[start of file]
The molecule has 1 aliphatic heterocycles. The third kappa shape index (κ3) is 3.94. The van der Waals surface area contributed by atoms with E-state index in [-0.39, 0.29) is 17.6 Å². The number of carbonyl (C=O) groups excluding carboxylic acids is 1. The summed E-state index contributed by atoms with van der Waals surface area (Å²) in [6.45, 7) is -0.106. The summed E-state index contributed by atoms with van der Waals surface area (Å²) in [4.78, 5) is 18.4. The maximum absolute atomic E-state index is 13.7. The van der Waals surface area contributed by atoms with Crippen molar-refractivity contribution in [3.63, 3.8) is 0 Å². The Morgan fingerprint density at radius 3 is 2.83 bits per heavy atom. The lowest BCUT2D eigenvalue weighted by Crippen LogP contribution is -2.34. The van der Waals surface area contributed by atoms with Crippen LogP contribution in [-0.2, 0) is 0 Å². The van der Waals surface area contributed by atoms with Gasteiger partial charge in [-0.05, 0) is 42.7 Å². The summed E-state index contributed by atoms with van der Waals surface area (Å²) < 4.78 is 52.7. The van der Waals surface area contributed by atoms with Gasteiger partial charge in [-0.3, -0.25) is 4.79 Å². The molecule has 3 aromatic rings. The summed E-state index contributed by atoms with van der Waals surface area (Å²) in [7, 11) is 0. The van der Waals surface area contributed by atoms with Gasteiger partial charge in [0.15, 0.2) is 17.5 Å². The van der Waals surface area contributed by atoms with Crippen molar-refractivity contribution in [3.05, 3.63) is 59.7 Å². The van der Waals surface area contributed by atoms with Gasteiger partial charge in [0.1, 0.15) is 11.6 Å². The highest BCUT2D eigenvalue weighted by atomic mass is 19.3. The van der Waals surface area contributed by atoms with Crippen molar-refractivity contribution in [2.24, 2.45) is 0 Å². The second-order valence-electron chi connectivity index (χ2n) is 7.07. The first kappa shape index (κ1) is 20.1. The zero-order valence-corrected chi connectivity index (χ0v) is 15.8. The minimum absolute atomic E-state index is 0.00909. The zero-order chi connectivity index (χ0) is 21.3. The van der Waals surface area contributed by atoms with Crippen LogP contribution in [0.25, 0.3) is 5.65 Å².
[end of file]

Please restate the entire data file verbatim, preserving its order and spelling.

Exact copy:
The molecule has 1 aliphatic heterocycles. The third kappa shape index (κ3) is 3.94. The van der Waals surface area contributed by atoms with E-state index in [-0.39, 0.29) is 17.6 Å². The number of carbonyl (C=O) groups excluding carboxylic acids is 1. The summed E-state index contributed by atoms with van der Waals surface area (Å²) in [6.45, 7) is -0.106. The summed E-state index contributed by atoms with van der Waals surface area (Å²) in [4.78, 5) is 18.4. The maximum absolute atomic E-state index is 13.7. The van der Waals surface area contributed by atoms with Crippen molar-refractivity contribution in [3.63, 3.8) is 0 Å². The Morgan fingerprint density at radius 3 is 2.83 bits per heavy atom. The lowest BCUT2D eigenvalue weighted by Crippen LogP contribution is -2.34. The van der Waals surface area contributed by atoms with Crippen LogP contribution in [-0.2, 0) is 0 Å². The van der Waals surface area contributed by atoms with Gasteiger partial charge in [-0.05, 0) is 42.7 Å². The summed E-state index contributed by atoms with van der Waals surface area (Å²) < 4.78 is 52.7. The van der Waals surface area contributed by atoms with Gasteiger partial charge in [-0.3, -0.25) is 4.79 Å². The molecule has 3 aromatic rings. The summed E-state index contributed by atoms with van der Waals surface area (Å²) in [7, 11) is 0. The van der Waals surface area contributed by atoms with Gasteiger partial charge in [0.15, 0.2) is 17.5 Å². The van der Waals surface area contributed by atoms with Crippen molar-refractivity contribution in [3.05, 3.63) is 59.7 Å². The van der Waals surface area contributed by atoms with Gasteiger partial charge in [0.1, 0.15) is 11.6 Å². The highest BCUT2D eigenvalue weighted by atomic mass is 19.3. The van der Waals surface area contributed by atoms with Crippen molar-refractivity contribution in [2.24, 2.45) is 0 Å². The second-order valence-electron chi connectivity index (χ2n) is 7.07. The first kappa shape index (κ1) is 20.1. The zero-order valence-corrected chi connectivity index (χ0v) is 15.8. The minimum absolute atomic E-state index is 0.00909. The zero-order chi connectivity index (χ0) is 21.3. The van der Waals surface area contributed by atoms with Crippen LogP contribution in [0.25, 0.3) is 5.65 Å².